The Jamaica cultural institution at 176-03 Jamaica Avenue had been a staple in the community for more than four decades, but suffered a fire that destroyed most of its second floor.
Fire officials told the theater’s executive director, Saiku Branch, that the blaze was caused by an electric spark in the wall that caused a lamp to catch fire.
Branch was at the movie theater with his kids when he received the call around 7:30 p.m. about the fire. At the time, the Afrikan Poetry Theatre was hosting a talent showcase for youth, and Branch credits his program director Vernon ‘Smij Williams for evacuating about 40 people.
No one endured injuries, but the building suffered substantial damage.
“We pretty much lost the second floor,” Branch said.
The second floor was home to a computer lab, film equipment and an office space. The first floor also underwent a lot of water and smoke damage.
Since the fire, Branch has been back to the site to see if he could salvage anything. He and his team were able to gather some artwork, but the building isn’t safe at this point, he said, adding that there are machines currently cleaning the air.
Branch’s father, John Watusi Branch, opened the Afrikan Poetry Theatre in 1976 with Yusef Waliyaya. The institution serves as a cultural resource and provides programming centered on education, recreation and social development.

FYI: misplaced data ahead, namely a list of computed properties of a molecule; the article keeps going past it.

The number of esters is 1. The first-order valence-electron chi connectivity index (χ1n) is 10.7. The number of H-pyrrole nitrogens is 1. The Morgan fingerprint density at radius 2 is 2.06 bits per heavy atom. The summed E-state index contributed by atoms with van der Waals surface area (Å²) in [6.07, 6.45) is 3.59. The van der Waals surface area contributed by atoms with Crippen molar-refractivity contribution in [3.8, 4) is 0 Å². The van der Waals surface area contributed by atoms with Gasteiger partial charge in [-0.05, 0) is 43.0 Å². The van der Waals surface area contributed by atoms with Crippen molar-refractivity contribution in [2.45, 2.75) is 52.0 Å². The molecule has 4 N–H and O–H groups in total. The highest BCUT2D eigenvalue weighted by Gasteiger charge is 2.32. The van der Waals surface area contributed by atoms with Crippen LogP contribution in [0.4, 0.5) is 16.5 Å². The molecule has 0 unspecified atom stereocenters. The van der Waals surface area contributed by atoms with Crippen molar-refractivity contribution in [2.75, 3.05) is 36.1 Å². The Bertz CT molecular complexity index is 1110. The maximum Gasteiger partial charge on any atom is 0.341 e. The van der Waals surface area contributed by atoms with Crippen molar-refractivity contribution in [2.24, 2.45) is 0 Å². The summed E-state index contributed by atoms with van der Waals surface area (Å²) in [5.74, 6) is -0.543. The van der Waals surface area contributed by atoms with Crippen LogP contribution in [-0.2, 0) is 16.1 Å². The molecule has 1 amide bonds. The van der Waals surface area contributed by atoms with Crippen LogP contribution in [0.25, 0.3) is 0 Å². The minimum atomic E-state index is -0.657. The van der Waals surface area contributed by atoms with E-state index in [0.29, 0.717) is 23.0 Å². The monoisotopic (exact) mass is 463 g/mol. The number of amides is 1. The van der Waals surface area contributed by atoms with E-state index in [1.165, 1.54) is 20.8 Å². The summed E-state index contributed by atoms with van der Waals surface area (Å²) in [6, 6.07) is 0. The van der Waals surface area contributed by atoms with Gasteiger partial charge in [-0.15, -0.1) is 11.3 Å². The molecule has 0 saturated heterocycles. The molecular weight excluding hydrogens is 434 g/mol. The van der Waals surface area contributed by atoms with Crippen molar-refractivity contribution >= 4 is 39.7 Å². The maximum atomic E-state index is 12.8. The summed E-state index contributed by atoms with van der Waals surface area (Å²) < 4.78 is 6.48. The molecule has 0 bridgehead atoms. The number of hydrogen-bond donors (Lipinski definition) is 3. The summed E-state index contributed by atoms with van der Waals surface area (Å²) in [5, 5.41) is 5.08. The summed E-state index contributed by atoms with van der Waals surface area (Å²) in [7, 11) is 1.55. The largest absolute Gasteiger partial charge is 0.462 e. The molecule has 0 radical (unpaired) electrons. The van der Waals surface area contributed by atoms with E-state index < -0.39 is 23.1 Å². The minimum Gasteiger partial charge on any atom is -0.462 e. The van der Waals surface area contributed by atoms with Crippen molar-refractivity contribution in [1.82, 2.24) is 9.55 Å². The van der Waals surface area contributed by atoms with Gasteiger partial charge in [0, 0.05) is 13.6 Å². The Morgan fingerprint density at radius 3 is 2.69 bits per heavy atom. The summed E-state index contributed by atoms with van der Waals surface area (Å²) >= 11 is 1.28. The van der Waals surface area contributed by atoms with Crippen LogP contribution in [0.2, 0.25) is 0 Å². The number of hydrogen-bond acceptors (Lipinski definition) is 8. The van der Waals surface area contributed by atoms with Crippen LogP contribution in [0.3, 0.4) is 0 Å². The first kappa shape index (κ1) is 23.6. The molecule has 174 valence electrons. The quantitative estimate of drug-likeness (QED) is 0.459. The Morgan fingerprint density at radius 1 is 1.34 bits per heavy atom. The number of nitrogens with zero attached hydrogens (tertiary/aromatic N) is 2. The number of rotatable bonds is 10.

The Afrikan Poetry Theatre serves thousands of people annually.
In 2016, a section of Jamaica Avenue on 176th Street was renamed in honor of his father, who passed away in 2013.
“Our first concern is how to continue the programs, because people look forward to it and they rely on it,” Branch said, adding that some of the programming includes film, acting and ESL classes. “We are still looking for places so our young people can meet and have their events.”
So far, they’ve found some space at the Museum of the Moving Image, which will allow the organization to hold some of their film classes, but they are still looking for other locations.
“We just want to reach out to anybody if they have space that they could loan us, because that would be great so we could do the these programs, a lot of which are free for the community,” Branch said.
Branch hopes the theater can rebuild within a year, but for now, they aren’t sure of a timeline and are taking it one step at a time.
The Board of Directors chair Gregory Branch said the theater caters to the diverse population of Queens and hosts events that feature people from all backgrounds.
The organization has set up a Go Fund Me page to help cover costs for the restoration of the computer lab, as well as the film and acting studio. They are hoping to raise $100,000.
Additionally, the Afrikan Poetry Theatre needs to make upgrades to building systems, including fire and safety prevention measures and wiring.
“We need your help,” Gregory said. “We intend to rebuild, we’ve been serving the community for over 40 years and there’s no reason to stop.
“We need to raise funds to get the theater in some kind of working order, but we’re also looking at longer-term goals,” he added. “This is not a band-aid, fix but we can’t do it without the community.”
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